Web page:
To prove that I actually practice what I preach, I'm happy to share what I've personally developed for this year. I do this exercise annually. You'll notice on the bottom that I actually take things one step further and establish a "mantra animal" for the year as well, one which embodies traits and characteristics that I aspire to develop or nurture.
I will positively and deliberately cultivate, steward, and nurture my relationships, my family, my self, my community, and my finances with grace, empathy, self-discipline, vigilance, and patience.
The happiest, healthiest, and most fulfilled family unit possible -- mentally, physically, socially, developmentally, and financially. Multiple camping excursions and a big family vacation to the Pacific Northwest required!
I endeavor to help professionals leverage their authentic voices through educational programs and coaching in order to embolden their brands, elevate their careers, and cultivate fruitful, lucrative powerhouse networks.
By the end of 2021, I will have an influential brand with an engaged, cross-platform community of over 100k, land my first paid conference keynote (or TEDx talk), generate multiple paid offerings that enable me to pay off all debts, and donate over $10k to worthy causes and organizations.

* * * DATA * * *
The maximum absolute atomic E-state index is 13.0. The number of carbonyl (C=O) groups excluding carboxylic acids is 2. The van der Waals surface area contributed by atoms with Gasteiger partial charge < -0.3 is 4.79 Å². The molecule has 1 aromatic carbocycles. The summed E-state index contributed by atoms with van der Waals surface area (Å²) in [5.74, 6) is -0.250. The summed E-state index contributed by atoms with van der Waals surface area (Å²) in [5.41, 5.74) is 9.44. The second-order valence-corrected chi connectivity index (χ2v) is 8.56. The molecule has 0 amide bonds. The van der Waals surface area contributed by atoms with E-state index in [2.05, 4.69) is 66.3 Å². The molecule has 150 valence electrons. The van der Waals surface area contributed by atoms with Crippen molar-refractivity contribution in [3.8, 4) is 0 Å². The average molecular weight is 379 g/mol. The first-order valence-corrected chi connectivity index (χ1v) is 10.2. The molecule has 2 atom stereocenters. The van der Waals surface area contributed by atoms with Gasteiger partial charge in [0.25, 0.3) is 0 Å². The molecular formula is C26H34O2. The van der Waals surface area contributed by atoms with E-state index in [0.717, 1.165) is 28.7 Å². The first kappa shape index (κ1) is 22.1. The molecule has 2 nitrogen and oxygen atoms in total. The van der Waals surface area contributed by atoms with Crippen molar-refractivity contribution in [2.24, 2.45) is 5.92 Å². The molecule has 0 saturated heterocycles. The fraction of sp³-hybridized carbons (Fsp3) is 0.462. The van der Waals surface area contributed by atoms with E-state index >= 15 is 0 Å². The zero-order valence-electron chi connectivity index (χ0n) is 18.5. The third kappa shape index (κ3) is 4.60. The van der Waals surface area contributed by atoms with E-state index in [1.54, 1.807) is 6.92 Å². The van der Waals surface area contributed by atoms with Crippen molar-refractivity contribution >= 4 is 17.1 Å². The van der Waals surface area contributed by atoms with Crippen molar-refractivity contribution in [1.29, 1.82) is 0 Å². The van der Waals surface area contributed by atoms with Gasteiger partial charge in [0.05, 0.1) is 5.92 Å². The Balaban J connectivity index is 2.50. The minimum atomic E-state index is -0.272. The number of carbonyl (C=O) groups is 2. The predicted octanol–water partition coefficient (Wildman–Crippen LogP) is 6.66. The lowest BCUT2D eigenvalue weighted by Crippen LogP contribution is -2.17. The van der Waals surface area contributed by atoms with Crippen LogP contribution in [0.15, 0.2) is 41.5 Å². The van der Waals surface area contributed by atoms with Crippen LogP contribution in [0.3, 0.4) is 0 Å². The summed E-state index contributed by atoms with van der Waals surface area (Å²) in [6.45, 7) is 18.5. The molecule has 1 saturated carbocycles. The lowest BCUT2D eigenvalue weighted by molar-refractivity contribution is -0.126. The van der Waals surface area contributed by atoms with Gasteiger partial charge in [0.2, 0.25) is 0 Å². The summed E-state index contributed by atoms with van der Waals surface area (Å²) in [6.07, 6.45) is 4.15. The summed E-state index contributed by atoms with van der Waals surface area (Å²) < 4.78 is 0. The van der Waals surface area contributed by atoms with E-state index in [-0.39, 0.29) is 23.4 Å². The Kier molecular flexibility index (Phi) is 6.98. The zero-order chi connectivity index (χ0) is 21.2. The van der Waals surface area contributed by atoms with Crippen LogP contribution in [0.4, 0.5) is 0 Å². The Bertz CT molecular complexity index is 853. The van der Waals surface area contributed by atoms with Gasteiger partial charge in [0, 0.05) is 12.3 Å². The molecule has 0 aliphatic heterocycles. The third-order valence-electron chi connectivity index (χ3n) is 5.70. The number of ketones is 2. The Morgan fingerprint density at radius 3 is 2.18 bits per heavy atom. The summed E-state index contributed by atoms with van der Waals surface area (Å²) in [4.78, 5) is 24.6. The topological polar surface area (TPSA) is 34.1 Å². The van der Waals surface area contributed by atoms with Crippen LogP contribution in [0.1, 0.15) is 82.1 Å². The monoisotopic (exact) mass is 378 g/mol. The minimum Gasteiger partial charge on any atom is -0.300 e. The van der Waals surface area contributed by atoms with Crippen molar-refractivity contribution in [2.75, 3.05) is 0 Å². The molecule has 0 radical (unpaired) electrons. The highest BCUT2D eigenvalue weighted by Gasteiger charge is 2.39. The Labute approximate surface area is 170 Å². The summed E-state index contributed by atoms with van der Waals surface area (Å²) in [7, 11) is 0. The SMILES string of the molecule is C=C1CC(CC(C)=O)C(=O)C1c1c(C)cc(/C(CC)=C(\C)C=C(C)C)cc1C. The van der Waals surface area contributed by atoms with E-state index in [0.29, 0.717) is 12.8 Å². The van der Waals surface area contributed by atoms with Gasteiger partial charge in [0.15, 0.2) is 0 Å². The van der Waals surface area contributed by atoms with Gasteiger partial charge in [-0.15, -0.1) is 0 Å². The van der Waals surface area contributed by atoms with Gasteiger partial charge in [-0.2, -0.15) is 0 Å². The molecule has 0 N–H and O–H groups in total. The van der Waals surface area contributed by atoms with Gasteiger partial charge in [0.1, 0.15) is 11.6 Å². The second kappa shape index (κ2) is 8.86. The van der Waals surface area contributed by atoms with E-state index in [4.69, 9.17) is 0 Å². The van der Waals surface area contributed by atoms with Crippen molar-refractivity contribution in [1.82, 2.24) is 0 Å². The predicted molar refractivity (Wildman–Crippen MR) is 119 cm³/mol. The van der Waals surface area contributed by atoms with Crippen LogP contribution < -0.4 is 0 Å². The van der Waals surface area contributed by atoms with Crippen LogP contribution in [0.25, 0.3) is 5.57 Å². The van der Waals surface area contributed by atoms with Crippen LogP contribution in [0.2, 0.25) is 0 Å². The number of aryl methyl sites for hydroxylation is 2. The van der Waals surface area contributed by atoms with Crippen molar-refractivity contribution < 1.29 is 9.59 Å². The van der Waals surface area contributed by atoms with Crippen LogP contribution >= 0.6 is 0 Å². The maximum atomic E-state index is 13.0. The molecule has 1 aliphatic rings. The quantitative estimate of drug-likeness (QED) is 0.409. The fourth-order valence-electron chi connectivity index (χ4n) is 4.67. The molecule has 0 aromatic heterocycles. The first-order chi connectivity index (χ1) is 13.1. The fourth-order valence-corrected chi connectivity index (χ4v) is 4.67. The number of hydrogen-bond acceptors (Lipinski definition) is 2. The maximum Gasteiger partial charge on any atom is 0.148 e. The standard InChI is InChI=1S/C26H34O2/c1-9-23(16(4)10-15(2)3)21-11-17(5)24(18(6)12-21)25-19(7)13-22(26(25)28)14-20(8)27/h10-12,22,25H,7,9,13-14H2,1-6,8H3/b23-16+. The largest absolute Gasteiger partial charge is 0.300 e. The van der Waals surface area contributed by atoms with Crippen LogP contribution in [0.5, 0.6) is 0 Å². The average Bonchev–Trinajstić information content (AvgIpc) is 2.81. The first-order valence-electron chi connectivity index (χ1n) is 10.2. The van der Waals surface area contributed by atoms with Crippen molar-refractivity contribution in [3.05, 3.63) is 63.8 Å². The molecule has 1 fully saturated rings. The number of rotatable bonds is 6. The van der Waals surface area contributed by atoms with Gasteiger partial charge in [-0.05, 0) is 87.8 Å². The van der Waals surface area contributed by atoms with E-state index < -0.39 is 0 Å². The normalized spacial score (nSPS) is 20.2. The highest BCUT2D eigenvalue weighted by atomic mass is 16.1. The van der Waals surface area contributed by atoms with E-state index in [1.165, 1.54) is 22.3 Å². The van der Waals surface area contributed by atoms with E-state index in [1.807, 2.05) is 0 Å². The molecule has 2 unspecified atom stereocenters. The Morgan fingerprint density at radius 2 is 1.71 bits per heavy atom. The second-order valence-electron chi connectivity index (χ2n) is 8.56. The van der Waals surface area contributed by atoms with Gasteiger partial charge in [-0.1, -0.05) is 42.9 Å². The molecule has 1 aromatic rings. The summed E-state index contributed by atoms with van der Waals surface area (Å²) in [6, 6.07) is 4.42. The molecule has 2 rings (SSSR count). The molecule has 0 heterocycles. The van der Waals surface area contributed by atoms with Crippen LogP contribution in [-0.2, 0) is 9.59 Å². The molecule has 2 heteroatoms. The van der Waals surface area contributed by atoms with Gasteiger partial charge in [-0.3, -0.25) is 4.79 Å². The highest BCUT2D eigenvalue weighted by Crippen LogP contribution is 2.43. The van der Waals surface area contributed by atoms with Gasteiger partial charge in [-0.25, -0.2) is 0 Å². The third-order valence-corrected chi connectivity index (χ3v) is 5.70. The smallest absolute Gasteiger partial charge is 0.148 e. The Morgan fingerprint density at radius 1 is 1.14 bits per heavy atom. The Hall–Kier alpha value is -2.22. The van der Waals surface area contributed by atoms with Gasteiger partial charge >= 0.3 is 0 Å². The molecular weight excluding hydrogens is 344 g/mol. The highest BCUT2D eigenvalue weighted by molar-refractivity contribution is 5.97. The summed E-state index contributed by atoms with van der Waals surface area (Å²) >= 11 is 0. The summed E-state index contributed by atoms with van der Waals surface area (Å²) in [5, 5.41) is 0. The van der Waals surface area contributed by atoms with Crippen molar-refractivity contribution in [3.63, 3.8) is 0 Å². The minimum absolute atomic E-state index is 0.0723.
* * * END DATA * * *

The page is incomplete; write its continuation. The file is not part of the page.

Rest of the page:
Mantra: The Elk 🦌
Patience, stamina, endurance
Community, relationships, protection, nurturing
Success, action, self-confidence
There you have it. If you wish to have a separate mission and vision statement for your personal life I would definitely recommend starting there, then moving on to your business or career statements. After all, your professional aspirations should absolutely align with your personal and family development goals.
Have any questions? Feel free to ask in the comments section or hunt me down on various social media platforms.